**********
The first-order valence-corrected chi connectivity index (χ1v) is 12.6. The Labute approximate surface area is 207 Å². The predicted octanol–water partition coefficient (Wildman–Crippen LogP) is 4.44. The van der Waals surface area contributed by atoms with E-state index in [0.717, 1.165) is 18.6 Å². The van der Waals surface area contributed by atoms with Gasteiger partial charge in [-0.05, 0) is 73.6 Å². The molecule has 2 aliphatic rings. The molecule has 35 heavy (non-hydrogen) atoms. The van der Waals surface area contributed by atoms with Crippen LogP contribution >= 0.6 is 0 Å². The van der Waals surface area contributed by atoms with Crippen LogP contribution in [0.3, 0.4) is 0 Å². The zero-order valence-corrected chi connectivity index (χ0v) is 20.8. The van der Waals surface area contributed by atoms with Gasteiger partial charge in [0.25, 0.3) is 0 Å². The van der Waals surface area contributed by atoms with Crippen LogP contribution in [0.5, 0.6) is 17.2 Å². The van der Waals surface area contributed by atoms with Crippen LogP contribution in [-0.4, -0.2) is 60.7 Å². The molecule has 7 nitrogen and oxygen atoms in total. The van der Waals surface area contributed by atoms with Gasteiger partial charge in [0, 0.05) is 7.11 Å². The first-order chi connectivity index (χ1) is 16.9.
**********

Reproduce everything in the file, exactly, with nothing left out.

The first-order valence-corrected chi connectivity index (χ1v) is 12.6. The Labute approximate surface area is 207 Å². The predicted octanol–water partition coefficient (Wildman–Crippen LogP) is 4.44. The van der Waals surface area contributed by atoms with E-state index in [0.717, 1.165) is 18.6 Å². The van der Waals surface area contributed by atoms with Gasteiger partial charge in [-0.05, 0) is 73.6 Å². The molecule has 2 aliphatic rings. The molecule has 35 heavy (non-hydrogen) atoms. The van der Waals surface area contributed by atoms with Crippen LogP contribution >= 0.6 is 0 Å². The van der Waals surface area contributed by atoms with Crippen LogP contribution in [0.3, 0.4) is 0 Å². The zero-order valence-corrected chi connectivity index (χ0v) is 20.8. The van der Waals surface area contributed by atoms with Gasteiger partial charge in [0.25, 0.3) is 0 Å². The van der Waals surface area contributed by atoms with Crippen LogP contribution in [0.5, 0.6) is 17.2 Å². The van der Waals surface area contributed by atoms with Crippen LogP contribution in [-0.4, -0.2) is 60.7 Å². The molecule has 7 nitrogen and oxygen atoms in total. The van der Waals surface area contributed by atoms with Gasteiger partial charge in [0, 0.05) is 7.11 Å². The first-order chi connectivity index (χ1) is 16.9.